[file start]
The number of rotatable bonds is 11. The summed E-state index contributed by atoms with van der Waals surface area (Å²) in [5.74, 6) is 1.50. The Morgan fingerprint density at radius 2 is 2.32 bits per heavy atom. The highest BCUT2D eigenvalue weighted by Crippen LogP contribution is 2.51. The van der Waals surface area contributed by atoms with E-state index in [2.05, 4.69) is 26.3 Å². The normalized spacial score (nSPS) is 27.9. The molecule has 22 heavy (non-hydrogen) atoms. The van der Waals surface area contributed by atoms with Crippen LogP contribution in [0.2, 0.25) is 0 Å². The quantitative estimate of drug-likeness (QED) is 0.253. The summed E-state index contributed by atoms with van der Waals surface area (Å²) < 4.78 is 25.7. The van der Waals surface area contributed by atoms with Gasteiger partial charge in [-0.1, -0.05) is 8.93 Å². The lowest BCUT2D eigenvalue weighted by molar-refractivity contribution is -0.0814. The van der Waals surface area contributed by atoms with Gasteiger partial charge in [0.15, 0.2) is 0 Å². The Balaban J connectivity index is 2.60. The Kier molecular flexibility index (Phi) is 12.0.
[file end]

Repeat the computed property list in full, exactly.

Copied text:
The number of rotatable bonds is 11. The summed E-state index contributed by atoms with van der Waals surface area (Å²) in [5.74, 6) is 1.50. The Morgan fingerprint density at radius 2 is 2.32 bits per heavy atom. The highest BCUT2D eigenvalue weighted by Crippen LogP contribution is 2.51. The van der Waals surface area contributed by atoms with E-state index in [2.05, 4.69) is 26.3 Å². The normalized spacial score (nSPS) is 27.9. The molecule has 22 heavy (non-hydrogen) atoms. The van der Waals surface area contributed by atoms with Crippen LogP contribution in [0.2, 0.25) is 0 Å². The quantitative estimate of drug-likeness (QED) is 0.253. The summed E-state index contributed by atoms with van der Waals surface area (Å²) < 4.78 is 25.7. The van der Waals surface area contributed by atoms with Gasteiger partial charge in [-0.1, -0.05) is 8.93 Å². The lowest BCUT2D eigenvalue weighted by molar-refractivity contribution is -0.0814. The van der Waals surface area contributed by atoms with Gasteiger partial charge in [0.15, 0.2) is 0 Å². The Balaban J connectivity index is 2.60. The Kier molecular flexibility index (Phi) is 12.0.